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Legault affirme que la CAQ tiendra toutes ses promesses électorales… et ça crée un malaise

Lors de sa conférence de presse du jour en compagnie du ministre de la Santé Christian Dubé et du directeur national de santé publique Horacio Arruda, le premier ministre du Québec en a profité pour annoncer aux Québécois que son gouvernement était «déterminé et convaincu» à respecter toutes les promesses électorales faites en 2018.

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Tom Mulcair: Diversity is a plus for all of Quebec, not a flaw

Quebec competes in an open North American market where businesses have choices. Legislating against minorities isn’t a great calling card.

Recently, Premier François Legault criticized Montreal for hiring Bochra Manaï as an anti-discrimination officer, because she opposed a discriminatory law, Bill 21. Someone tasked with fighting discrimination, who fights discrimination? Unacceptable!

It’s been a couple of long years on the human rights front here in La Belle Province, with religious minorities bearing the brunt of recent debates.

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2021 : Après la crise sanitaire, le débat identitaire ?

L’année qui s’achève aura permis à la population de tester la capacité de François Legault de gérer une pandémie. En 2021, il subira un autre genre de test, en pariant sur sa capacité à imposer l’usage du français dans toutes les sphères d’activité et dans tous les coins du Québec, à commencer par le centre-ville de Montréal.

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Nouvelle loi 101 en 2021: après la crise sanitaire, place à l’enjeu identitaire

Le gouvernement Legault semble fin prêt, en cette troisième année de mandat, à relancer le débat linguistique.

QUÉBEC — Si 2020 a été marquée par la crise sanitaire au Québec, l’année politique 2021 promet de raviver le débat identitaire.

L’année qui s’achève aura permis à la population de tester la capacité de François Legault de gérer une pandémie. En 2021, il subira un autre genre de test, en pariant sur sa capacité à imposer l’usage du français dans toutes les sphères d’activité et dans tous les coins du Québec, à commencer par le centre-ville de Montréal.

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Anglos skeptical about CAQ plan to reinforce French Language Charter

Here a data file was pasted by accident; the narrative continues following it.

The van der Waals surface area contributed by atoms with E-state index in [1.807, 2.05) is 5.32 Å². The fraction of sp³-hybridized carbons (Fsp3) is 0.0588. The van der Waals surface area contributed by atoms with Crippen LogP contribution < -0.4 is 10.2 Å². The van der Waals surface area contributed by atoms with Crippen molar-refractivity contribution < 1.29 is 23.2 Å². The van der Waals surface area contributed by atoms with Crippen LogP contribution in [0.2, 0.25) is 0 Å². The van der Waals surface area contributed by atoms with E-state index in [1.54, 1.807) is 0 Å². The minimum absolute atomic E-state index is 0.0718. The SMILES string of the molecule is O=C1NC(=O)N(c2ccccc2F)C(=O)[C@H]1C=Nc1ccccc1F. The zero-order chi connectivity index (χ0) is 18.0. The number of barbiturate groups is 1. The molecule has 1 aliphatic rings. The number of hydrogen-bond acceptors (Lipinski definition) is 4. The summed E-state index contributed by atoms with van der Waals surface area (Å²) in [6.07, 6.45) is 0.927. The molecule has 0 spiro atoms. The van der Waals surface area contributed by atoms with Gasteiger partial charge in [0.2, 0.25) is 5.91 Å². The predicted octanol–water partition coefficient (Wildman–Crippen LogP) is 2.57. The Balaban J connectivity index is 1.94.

November 25, 2020 – Members of Quebec’s English-speaking community have reacted with skepticism over promises by the Legault government to respect the rights of the minority in its overhaul of the French Language Charter. “We heard the same thing about Bill 40, and the Quebec English School Boards Association is in court now defending our constitutional right to manage our own schools,” said Kevin Shaar, vice-president of the Quebec Community Groups Network. Read more

Quebec language minister says changes to Bill 101 are not an attack on English

November 24, 2020 – The Coalition Avenir Québec government will soon make changes to Quebec’s French language charter. Simon Jolin-Barrette announced that he will table legislation to modify Bill 101 early in the new year. But as Gobal’s Raquel Fletcher reports, he has revealed few details of what that plan will actually look like, which is causing some anxiety in the English community. Read more

Opinion: Time for CAQ government to stop seeing anglos as a problem

Rather than picking fights with our community, we urge the Legault government to alter course, work with us, and cease defining us as a problem, writes QCGN President Geoffrey Chambers in this opinion piece for The Gazette. Chambers argues that today’s English-speaking community is invested in Quebec. We have encouraged and enabled our children to develop French-language skills. We accept and celebrate the predominance of French as the linguistic and cultural norm here. We don’t see ourselves, our language, or our culture as something bad that must be suppressed. Our community’s bilingualism is an asset to be celebrated — as multilingualism is applauded in any European country. Read more

Opinion: Anglos’ COVID-19 anxiety should be understood, not deflected

It is more important to understand why there is a difference in reporting anxiety levels among Quebecers than to deflect, writes Jack Jedwab, President of the Association for Canadian Studies (ACS). An ACS/QCGN survey reveals that some 34 per cent of Quebec anglophones know someone who has been diagnosed with the virus compared with 21 per cent of francophones.That partly explains the differences in levels of anxiety felt by anglophones and francophones, Jedwab writes. Read more

Faced with poll showing COVID-19 fears among English speakers, Legault blames media

A new poll shows that English speakers in Quebec are significantly more worried about COVID-19 than French speakers, and are almost twice as likely to wear a mask. Faced with these numbers on Wednesday, Legault lashed out at English-language media, saying at a press conference that the Montreal Gazette in particular “has a certain responsibility.” Read more

Legault denies wanting to destabilize anglo group

In the mist of an important internal crisis, the Quebec Community Groups Network (QCGN) accused the CAQ government Monday of leading a “clandestine” campaign in an attempt to “destabilize” it.

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